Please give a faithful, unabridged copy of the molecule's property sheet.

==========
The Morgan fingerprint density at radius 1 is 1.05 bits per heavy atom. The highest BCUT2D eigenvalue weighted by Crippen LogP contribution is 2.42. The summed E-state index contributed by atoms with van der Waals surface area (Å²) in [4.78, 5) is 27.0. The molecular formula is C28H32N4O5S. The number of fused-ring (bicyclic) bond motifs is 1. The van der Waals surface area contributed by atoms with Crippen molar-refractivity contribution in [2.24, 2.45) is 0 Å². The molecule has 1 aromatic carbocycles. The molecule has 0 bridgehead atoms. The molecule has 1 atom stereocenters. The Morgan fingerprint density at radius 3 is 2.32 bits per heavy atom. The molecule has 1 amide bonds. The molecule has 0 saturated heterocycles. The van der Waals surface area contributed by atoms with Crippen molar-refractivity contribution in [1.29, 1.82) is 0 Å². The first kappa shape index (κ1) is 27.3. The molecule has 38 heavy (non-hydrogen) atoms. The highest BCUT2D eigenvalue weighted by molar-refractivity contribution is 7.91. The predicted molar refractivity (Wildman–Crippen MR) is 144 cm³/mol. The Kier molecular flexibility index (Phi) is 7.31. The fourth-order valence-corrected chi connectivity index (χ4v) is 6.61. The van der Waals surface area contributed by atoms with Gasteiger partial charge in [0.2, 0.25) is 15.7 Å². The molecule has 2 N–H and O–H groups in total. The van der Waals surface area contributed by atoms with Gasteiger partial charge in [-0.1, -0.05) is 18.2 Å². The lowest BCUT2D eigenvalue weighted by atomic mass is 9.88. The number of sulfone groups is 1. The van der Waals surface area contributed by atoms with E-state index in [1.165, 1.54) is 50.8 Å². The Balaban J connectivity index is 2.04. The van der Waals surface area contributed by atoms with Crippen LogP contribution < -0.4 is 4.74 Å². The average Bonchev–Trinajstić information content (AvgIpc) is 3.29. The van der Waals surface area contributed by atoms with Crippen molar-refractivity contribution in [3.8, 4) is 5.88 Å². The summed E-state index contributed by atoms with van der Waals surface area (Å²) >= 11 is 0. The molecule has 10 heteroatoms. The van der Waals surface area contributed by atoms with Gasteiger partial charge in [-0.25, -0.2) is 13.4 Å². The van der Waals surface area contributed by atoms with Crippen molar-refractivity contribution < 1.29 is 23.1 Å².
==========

The Morgan fingerprint density at radius 1 is 1.05 bits per heavy atom. The highest BCUT2D eigenvalue weighted by Crippen LogP contribution is 2.42. The summed E-state index contributed by atoms with van der Waals surface area (Å²) in [4.78, 5) is 27.0. The molecular formula is C28H32N4O5S. The number of fused-ring (bicyclic) bond motifs is 1. The van der Waals surface area contributed by atoms with Crippen molar-refractivity contribution in [2.24, 2.45) is 0 Å². The molecule has 1 aromatic carbocycles. The molecule has 0 bridgehead atoms. The molecule has 1 atom stereocenters. The Morgan fingerprint density at radius 3 is 2.32 bits per heavy atom. The molecule has 1 amide bonds. The molecule has 0 saturated heterocycles. The van der Waals surface area contributed by atoms with Crippen molar-refractivity contribution in [1.29, 1.82) is 0 Å². The first kappa shape index (κ1) is 27.3. The molecule has 38 heavy (non-hydrogen) atoms. The highest BCUT2D eigenvalue weighted by molar-refractivity contribution is 7.91. The predicted molar refractivity (Wildman–Crippen MR) is 144 cm³/mol. The Kier molecular flexibility index (Phi) is 7.31. The fourth-order valence-corrected chi connectivity index (χ4v) is 6.61. The van der Waals surface area contributed by atoms with Gasteiger partial charge in [0.2, 0.25) is 15.7 Å². The molecule has 2 N–H and O–H groups in total. The van der Waals surface area contributed by atoms with Gasteiger partial charge in [-0.1, -0.05) is 18.2 Å². The lowest BCUT2D eigenvalue weighted by atomic mass is 9.88. The number of sulfone groups is 1. The van der Waals surface area contributed by atoms with E-state index in [1.165, 1.54) is 50.8 Å². The Balaban J connectivity index is 2.04. The van der Waals surface area contributed by atoms with Crippen LogP contribution < -0.4 is 4.74 Å². The average Bonchev–Trinajstić information content (AvgIpc) is 3.29. The van der Waals surface area contributed by atoms with Crippen molar-refractivity contribution in [3.8, 4) is 5.88 Å². The summed E-state index contributed by atoms with van der Waals surface area (Å²) >= 11 is 0. The molecule has 10 heteroatoms. The van der Waals surface area contributed by atoms with Gasteiger partial charge in [-0.25, -0.2) is 13.4 Å². The van der Waals surface area contributed by atoms with Crippen molar-refractivity contribution < 1.29 is 23.1 Å².